It was now 6 pm, and remembering our experience in Toulouse, we made straight for the nearest hotel, which had also been recommended in the guidebooks as being inexpensive! It was a relief to find we were able to get a large room and breakfast for 5,800ptas a night. The hotel turned out to be very pleasant with friendly staff.

After buying 2ltr of orange juice and drinking almost all of it, we went in search of a good meal. However we had arrived too late to get to a bank to change travellers’ cheques and had only 144fr left. So we were restricted in what we could buy.

We probably went in the wrong direction from the hotel, as although we passed plenty of bars and snack bars as well as more expensive restaurants, we found nothing to suit our present limited budget. The shops were filled with expensive looking jewellery, clothes and perfumes with no price tags on display. The narrow street was crammed with cars bumper to bumper, even at 10pm!

It was warm, and my feet began to ache long before we found a small cafe which advertised “Tourist Specials”. By then I really didn’t care if I ate or not, which was just as well, because the meal certainly was not gourmet fare – soup, haddock and chips, and a desert choice of some custard dish, or peaches floundering in juice. But at least we had refuelled!

After that exhausting day, we slept until 8 am. We got up quickly and went down to breakfast and were rather surprised to find the dining room full of people jabbering away – a tour group. There was a typical cold buffet from which, as was our custom, we took enough to also supply our lunch.

It was cooler and raining as we went in search of the tourist office where we cashed US$500 into 53,300 ptas, which, we reckoned, would be enough to take us through to the south of Spain.

Solvent once more, we walked in the opposite direction from the hotel. It was obviously the area where the “locals” shopped, as we came across two butchers and a small supermarket where we purchased more orange juice and some fruit. We noticed that such products as strawberries and tomatoes were very much larger than those bought at home.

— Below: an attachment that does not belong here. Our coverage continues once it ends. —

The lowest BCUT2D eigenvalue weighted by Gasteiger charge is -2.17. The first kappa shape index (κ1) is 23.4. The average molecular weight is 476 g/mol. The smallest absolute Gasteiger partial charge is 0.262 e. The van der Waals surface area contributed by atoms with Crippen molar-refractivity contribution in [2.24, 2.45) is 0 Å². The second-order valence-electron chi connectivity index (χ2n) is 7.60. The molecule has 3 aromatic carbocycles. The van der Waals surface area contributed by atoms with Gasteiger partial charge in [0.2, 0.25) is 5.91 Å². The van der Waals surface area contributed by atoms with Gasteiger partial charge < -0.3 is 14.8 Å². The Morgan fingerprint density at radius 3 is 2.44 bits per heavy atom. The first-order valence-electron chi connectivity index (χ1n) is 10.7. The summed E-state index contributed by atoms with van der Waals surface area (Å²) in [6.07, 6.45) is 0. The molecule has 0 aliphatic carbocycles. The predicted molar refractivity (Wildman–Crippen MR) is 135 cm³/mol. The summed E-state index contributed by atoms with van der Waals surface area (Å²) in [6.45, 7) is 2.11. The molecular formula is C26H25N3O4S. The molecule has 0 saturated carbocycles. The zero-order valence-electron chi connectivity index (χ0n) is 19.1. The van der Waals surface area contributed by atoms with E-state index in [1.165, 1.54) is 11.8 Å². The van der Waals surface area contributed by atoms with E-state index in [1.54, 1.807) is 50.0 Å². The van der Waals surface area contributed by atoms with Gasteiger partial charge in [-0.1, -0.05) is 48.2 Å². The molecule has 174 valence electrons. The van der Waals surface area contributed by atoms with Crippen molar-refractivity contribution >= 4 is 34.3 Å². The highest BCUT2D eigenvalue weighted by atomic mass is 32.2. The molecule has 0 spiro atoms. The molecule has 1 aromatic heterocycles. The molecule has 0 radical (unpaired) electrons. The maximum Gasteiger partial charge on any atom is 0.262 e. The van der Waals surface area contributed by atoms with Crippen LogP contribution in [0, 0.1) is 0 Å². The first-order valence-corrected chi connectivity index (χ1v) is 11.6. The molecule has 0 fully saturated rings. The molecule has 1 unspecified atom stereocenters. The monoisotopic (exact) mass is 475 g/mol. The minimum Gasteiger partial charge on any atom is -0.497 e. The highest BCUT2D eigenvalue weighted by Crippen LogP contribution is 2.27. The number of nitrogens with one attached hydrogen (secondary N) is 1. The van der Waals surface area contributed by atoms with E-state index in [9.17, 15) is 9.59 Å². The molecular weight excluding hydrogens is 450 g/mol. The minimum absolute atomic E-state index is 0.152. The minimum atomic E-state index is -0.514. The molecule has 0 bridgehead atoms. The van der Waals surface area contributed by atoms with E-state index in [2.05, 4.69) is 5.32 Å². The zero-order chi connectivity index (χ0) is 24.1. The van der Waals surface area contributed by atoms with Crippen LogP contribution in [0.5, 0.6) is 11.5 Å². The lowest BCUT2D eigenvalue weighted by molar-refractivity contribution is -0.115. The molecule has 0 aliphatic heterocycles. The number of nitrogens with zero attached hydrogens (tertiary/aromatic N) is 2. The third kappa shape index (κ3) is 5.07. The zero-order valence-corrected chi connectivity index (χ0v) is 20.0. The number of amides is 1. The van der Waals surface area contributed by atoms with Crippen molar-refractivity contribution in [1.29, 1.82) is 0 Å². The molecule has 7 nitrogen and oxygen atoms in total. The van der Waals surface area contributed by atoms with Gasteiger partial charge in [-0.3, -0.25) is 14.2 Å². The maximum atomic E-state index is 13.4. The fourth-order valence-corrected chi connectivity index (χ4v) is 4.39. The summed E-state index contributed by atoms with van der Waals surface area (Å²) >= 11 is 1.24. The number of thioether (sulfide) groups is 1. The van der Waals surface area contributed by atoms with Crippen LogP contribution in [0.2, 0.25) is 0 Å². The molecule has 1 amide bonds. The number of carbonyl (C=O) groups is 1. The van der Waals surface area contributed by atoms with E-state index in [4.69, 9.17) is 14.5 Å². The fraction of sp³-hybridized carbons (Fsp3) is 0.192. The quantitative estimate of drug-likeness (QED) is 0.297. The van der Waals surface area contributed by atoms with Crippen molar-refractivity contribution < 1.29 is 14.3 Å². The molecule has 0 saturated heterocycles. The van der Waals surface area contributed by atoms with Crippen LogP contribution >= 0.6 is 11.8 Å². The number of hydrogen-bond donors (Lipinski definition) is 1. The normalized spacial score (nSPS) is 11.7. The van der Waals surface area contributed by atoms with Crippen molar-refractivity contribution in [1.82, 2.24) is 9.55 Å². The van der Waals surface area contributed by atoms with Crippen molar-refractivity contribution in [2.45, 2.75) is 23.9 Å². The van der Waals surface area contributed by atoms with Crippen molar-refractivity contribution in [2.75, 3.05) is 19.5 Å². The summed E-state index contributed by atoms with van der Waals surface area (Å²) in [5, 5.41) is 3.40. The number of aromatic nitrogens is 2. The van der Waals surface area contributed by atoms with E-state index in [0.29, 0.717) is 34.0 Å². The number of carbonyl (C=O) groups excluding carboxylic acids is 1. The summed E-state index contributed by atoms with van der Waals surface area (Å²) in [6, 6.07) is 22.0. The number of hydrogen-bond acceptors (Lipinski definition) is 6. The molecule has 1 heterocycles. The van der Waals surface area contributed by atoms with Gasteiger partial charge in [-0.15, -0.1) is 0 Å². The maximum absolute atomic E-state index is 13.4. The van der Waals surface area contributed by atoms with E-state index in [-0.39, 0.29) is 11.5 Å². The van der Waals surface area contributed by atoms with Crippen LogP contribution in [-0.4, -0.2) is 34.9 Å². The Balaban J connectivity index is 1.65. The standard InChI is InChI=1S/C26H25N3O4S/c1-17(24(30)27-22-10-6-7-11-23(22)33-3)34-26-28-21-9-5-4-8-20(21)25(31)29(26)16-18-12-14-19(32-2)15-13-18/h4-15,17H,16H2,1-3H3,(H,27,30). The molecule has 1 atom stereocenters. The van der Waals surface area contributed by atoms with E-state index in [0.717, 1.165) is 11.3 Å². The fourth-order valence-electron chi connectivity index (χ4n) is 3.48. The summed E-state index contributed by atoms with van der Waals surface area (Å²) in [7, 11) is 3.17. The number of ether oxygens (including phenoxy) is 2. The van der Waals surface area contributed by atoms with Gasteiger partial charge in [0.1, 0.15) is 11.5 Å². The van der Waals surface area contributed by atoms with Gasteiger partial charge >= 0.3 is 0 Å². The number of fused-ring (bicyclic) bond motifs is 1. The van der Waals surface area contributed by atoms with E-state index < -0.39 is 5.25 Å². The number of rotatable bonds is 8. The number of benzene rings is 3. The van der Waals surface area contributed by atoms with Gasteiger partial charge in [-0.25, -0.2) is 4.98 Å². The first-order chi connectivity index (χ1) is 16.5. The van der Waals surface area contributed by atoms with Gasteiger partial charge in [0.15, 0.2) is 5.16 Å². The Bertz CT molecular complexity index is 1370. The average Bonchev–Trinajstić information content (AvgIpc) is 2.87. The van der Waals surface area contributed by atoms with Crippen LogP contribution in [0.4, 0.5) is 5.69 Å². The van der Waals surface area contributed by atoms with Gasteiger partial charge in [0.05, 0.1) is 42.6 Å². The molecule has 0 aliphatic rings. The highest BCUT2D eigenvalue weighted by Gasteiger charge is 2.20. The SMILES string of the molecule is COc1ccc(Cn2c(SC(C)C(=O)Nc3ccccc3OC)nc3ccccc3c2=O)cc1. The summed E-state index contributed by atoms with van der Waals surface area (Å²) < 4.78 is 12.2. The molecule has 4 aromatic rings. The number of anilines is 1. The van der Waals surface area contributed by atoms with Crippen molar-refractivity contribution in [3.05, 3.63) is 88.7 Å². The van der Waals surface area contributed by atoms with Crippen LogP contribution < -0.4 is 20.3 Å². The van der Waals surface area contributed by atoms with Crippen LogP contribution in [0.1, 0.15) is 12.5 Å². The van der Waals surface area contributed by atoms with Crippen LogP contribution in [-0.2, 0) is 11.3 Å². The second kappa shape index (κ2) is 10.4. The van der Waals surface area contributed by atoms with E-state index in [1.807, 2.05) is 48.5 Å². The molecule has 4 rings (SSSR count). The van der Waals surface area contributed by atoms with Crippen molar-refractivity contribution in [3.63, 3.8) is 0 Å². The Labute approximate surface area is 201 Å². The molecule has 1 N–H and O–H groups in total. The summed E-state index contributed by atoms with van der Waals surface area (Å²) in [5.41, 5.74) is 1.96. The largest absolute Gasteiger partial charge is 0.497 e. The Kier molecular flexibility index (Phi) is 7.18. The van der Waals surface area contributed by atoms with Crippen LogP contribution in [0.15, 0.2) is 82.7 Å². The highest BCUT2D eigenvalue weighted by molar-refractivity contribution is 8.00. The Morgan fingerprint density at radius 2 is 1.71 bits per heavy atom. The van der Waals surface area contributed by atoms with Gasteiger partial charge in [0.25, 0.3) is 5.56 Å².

Everything was priced in both francs and pesetas, which could get a little confusing, but was typical of Andorra, which has both French and Spanish postal and school systems, because of its dual rulership.

Again we found the traffic bumper to bumper and as the streets were so narrow, one couldn’t avoid the petrol fumes, either walking along or sitting in a cafe. We reckoned this was the cause of the dry mouth and continued thirst which we both experienced.

After a relaxing afternoon, we ate at a small cafe in the same area, where we had a three-course meal for 750 ptas each. It was an improvement on the meal of the previous night, though somewhat heavy in carbohydrates – some spaghetti tomato dish, paella and ice cream. The little waitress who spoke french, giggled all the time and brought us coffee which we did not order.

The next morning we were the only ones in the dining room as the tour group had left. After breakfast, we settled the bill and left our bags at the hotel while we went out to do more sightseeing before we caught the afternoon bus to Barcelona.

We found very few people speak English in Andorra so we joined a French-speaking escorted tour in the sixteenth century Casa de la Vall, which was the seat of government. We then wondered further into the older area of narrow streets, before ending up at the tourist office area where we sat in the shade near a sort of bandstand.

There we met a Korean girl who had been on the guided tour. She spoke French and told us that she had been travelling in Morocco. I was surprised that she just left her bags on a seat while she walked around, but maybe after Morocco, she felt Andorra was safe enough.

Seats were allocated on the bus to Barcelona which we hadn’t realised. By chance Hugh got into the right seat, but I had spread out in the seat in front and had to move. The bus left at 2:30 pm, Cost us 1805ptcs each for the three and a half hours drive into the centre of Barcelona.

At the Spanish border, things were done a little more thoroughly than on the French side. The customs officers seemed more interested in the luggage hold than anything else and there was a fuss with a boy sitting behind us who had a keyboard. The matter was settled after 15 mins and we were on our way to La Seu D’Urgell, the first town on the Spanish side, which we reached 30 mins later.

We were still in a sort of gully and could see a little snow on the mountains at first. We went through a toll and the road gradually got wider and straighter, there was a heavy build up of traffic and we had reached Barcelona.

It had been an interesting interlude, although my main memory of Andorra is of all the incredible traffic!